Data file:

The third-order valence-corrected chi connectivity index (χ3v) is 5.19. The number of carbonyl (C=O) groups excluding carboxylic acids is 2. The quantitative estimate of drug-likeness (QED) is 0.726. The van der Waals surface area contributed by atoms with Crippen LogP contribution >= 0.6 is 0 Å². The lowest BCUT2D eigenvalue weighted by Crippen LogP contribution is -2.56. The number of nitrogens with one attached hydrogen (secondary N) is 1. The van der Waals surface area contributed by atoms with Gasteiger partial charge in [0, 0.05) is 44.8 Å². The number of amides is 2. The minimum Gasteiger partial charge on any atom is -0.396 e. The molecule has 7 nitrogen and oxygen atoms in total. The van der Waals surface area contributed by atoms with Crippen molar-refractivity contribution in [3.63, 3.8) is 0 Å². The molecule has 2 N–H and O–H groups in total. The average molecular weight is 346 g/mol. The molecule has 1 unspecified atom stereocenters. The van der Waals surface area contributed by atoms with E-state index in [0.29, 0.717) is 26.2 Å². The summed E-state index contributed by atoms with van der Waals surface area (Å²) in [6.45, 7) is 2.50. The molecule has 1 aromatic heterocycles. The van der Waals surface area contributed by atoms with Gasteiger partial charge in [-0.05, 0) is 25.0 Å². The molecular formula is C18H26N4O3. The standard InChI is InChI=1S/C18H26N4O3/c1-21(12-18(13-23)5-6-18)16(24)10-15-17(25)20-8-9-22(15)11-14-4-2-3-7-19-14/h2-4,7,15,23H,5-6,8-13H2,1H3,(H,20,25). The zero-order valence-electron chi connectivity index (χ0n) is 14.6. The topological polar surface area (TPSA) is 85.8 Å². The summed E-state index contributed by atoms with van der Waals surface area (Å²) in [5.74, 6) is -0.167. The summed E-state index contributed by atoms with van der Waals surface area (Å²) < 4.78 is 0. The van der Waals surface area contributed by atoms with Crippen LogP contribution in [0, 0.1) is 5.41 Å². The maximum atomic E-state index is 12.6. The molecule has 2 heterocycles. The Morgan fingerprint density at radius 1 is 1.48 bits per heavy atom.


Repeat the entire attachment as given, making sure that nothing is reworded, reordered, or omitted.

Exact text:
The third-order valence-corrected chi connectivity index (χ3v) is 5.19. The number of carbonyl (C=O) groups excluding carboxylic acids is 2. The quantitative estimate of drug-likeness (QED) is 0.726. The van der Waals surface area contributed by atoms with Crippen LogP contribution >= 0.6 is 0 Å². The lowest BCUT2D eigenvalue weighted by Crippen LogP contribution is -2.56. The number of nitrogens with one attached hydrogen (secondary N) is 1. The van der Waals surface area contributed by atoms with Gasteiger partial charge in [0, 0.05) is 44.8 Å². The number of amides is 2. The minimum Gasteiger partial charge on any atom is -0.396 e. The molecule has 7 nitrogen and oxygen atoms in total. The van der Waals surface area contributed by atoms with Crippen molar-refractivity contribution in [3.63, 3.8) is 0 Å². The molecule has 2 N–H and O–H groups in total. The average molecular weight is 346 g/mol. The molecule has 1 unspecified atom stereocenters. The van der Waals surface area contributed by atoms with E-state index in [0.29, 0.717) is 26.2 Å². The summed E-state index contributed by atoms with van der Waals surface area (Å²) in [6.45, 7) is 2.50. The molecule has 1 aromatic heterocycles. The van der Waals surface area contributed by atoms with Gasteiger partial charge in [-0.05, 0) is 25.0 Å². The molecular formula is C18H26N4O3. The standard InChI is InChI=1S/C18H26N4O3/c1-21(12-18(13-23)5-6-18)16(24)10-15-17(25)20-8-9-22(15)11-14-4-2-3-7-19-14/h2-4,7,15,23H,5-6,8-13H2,1H3,(H,20,25). The zero-order valence-electron chi connectivity index (χ0n) is 14.6. The topological polar surface area (TPSA) is 85.8 Å². The summed E-state index contributed by atoms with van der Waals surface area (Å²) in [5.74, 6) is -0.167. The summed E-state index contributed by atoms with van der Waals surface area (Å²) < 4.78 is 0. The van der Waals surface area contributed by atoms with Crippen LogP contribution in [0, 0.1) is 5.41 Å². The maximum atomic E-state index is 12.6. The molecule has 2 heterocycles. The Morgan fingerprint density at radius 1 is 1.48 bits per heavy atom.